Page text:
Monday, April 23, 2012

Talking So That Your Kids Will Listen

“Are you listening to me?”

If you're a parent, I'm sure you've said this phrase at least five or six times a day. Much of the time, it's not really their fault. For instance, a child playing outside might not have fully heard you, or perhaps they didn't fully understand the question. I can't really help you with the first one, but there are ways you can phrase your statements and requests so that your children will listen and understand you.
  • Use “I” language rather than “you” language. Statements like “You'd better not...” or “You have to...” can put children on the defensive, which can make them stop listening. Reframing things in “I” terms takes that 'defensiveness' off. “I need you to do the dishes” or “I'd appreciate it if...” sounds much better, but gets the same message across. This principle can also work in your other relationships. Saying, “I'd rather you not wear the shirt with the naked women on it to my mother's house” sounds better than, “You're wearing that disgusting shirt again!” but still tells him what you think of the shirt!
  • Cause and effect. Give your child a positive reason to follow your directive. “Get dressed so we can go out for dinner” tells her what you want her to do and why in a way that she will be more likely to remember. After all, you can't very well go out to dinner if you're still in your pajamas! Restaurants usually frown on that!
  • Give choices, but in a limited way. Saying, 'Would you rather wear the green shirt or the blue one?' or 'Do you want to do the dishes first, or the laundry?' makes it clear that 'no' is not an option.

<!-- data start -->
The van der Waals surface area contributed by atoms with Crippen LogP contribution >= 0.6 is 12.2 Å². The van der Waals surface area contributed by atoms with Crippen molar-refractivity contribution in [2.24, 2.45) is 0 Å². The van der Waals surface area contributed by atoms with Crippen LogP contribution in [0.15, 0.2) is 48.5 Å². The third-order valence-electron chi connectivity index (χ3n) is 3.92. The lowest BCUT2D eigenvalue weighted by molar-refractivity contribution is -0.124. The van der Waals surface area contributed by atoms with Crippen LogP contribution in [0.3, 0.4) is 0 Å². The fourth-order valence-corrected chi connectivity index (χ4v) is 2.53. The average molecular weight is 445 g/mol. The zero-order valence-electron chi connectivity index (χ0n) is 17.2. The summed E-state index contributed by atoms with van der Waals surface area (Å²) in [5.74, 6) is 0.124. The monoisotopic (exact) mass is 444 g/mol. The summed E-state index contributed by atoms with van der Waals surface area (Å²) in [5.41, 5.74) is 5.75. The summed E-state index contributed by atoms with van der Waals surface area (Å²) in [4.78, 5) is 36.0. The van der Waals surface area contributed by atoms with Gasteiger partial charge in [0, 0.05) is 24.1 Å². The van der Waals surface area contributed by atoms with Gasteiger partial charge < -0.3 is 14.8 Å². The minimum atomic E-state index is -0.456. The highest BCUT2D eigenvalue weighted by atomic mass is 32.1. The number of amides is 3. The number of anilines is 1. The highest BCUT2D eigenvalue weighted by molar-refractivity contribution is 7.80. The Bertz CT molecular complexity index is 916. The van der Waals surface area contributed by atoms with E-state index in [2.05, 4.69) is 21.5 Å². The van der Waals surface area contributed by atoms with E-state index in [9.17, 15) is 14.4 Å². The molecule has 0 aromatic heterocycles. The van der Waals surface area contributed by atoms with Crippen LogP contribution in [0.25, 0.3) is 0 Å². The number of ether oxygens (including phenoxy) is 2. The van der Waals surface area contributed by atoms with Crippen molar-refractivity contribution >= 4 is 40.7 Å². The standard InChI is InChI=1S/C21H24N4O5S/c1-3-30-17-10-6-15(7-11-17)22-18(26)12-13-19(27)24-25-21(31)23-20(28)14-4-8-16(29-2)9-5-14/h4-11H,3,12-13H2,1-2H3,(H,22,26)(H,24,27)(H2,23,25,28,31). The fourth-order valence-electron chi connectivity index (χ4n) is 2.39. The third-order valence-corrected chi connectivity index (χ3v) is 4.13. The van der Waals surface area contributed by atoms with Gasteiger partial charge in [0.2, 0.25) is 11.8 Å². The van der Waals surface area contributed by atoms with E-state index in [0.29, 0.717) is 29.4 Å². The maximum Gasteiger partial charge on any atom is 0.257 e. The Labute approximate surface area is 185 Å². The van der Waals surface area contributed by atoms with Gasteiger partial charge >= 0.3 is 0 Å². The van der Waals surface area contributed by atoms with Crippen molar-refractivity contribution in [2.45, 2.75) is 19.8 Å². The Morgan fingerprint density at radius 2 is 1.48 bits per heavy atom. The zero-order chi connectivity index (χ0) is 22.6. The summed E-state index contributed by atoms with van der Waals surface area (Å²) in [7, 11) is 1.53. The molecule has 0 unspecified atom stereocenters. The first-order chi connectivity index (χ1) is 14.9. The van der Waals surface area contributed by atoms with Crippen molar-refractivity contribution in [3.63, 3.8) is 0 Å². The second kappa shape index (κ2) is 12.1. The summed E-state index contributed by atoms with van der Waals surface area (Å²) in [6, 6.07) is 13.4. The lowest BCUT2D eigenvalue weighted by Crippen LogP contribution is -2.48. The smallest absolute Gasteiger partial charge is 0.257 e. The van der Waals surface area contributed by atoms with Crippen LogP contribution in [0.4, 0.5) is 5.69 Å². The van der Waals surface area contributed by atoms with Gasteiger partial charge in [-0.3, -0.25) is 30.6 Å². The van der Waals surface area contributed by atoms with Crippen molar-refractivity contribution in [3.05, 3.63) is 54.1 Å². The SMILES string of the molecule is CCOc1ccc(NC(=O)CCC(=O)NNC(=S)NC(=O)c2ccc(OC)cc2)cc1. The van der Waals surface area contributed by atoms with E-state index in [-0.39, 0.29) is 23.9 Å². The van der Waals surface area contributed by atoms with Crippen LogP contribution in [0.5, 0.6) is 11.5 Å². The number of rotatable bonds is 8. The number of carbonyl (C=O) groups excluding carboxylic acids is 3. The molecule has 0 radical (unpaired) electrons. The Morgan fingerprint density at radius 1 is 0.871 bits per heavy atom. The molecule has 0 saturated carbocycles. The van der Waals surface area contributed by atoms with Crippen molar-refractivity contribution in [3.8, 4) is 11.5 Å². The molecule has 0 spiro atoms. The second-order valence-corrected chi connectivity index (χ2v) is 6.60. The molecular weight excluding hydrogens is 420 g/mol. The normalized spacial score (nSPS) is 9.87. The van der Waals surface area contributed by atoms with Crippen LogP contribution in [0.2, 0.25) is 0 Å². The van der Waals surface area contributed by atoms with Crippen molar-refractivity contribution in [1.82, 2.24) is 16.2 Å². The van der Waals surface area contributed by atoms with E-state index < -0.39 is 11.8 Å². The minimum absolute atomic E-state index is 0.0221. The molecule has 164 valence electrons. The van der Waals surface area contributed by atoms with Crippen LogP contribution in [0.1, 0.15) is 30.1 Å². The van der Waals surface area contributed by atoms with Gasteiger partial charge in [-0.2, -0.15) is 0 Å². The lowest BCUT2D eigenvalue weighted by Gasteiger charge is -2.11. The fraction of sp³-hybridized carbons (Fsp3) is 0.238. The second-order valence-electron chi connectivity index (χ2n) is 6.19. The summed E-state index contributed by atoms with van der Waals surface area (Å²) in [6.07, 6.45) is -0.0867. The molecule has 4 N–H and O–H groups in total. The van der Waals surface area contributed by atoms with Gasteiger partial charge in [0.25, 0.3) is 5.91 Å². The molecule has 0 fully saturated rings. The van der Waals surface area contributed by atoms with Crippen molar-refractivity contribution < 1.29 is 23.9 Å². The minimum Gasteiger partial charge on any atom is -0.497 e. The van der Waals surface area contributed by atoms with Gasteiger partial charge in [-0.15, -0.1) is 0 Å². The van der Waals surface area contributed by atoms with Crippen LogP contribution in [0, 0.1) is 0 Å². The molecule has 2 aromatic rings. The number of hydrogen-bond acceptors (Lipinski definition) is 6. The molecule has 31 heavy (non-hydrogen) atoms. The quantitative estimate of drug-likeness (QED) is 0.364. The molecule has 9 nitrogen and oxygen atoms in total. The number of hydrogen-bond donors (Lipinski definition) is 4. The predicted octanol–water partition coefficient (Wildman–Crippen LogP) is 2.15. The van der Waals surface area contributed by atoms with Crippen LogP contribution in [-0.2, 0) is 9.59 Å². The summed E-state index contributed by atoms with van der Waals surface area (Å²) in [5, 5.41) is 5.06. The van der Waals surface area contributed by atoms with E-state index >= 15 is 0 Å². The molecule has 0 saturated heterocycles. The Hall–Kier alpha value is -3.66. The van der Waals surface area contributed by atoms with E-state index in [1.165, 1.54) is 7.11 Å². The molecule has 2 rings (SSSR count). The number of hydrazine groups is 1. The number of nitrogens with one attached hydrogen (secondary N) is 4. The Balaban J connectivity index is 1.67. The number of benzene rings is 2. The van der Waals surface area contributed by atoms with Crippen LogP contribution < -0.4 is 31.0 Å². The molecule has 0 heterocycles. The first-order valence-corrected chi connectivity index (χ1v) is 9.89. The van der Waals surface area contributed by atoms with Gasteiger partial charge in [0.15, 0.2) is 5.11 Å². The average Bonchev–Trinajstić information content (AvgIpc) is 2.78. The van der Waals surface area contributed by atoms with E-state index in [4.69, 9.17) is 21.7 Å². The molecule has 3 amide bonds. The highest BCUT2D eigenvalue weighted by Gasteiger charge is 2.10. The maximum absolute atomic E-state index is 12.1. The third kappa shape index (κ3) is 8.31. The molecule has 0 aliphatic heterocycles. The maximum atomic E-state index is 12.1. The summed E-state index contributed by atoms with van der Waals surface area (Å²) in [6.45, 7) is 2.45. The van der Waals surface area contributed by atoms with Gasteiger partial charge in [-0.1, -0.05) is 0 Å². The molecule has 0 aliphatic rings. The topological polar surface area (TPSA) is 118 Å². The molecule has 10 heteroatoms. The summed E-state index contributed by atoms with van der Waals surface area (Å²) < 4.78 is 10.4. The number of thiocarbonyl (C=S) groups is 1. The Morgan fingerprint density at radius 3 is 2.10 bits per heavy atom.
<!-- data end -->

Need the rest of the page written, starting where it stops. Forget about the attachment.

• Close the discussion. Let them know that your words are final. “We're done talking about this” doesn't leave room for anything else.
  • Be concise. The longer you talk, the more likely they'll tune you out. For instance, I used to mentally draw things on my dad's face when he would give us his two-hour lectures! Your kids might not go that far, but more will sink in if it's kept short. If you can, limit your request or reason to one sentence.
  • When-Then”. Instead of the desired outcome being contingent on something related (for instance, needing clothes before going out), “when...then' statements show that the outcome is contingent on obeying you. “When you're finished with your homework, then I'll let you play basketball” makes it clear that you expect them to do what you say before anything else happens.

Hopefully you'll be able to use these tips next time you feel your children aren't listening to you. If they don't do what you say, they at least have one less excuse to give! If you practice, maybe you can get that other huge child of yours (in other words, your husband) to pay attention too! Good luck with that. :)

No comments:

Post a Comment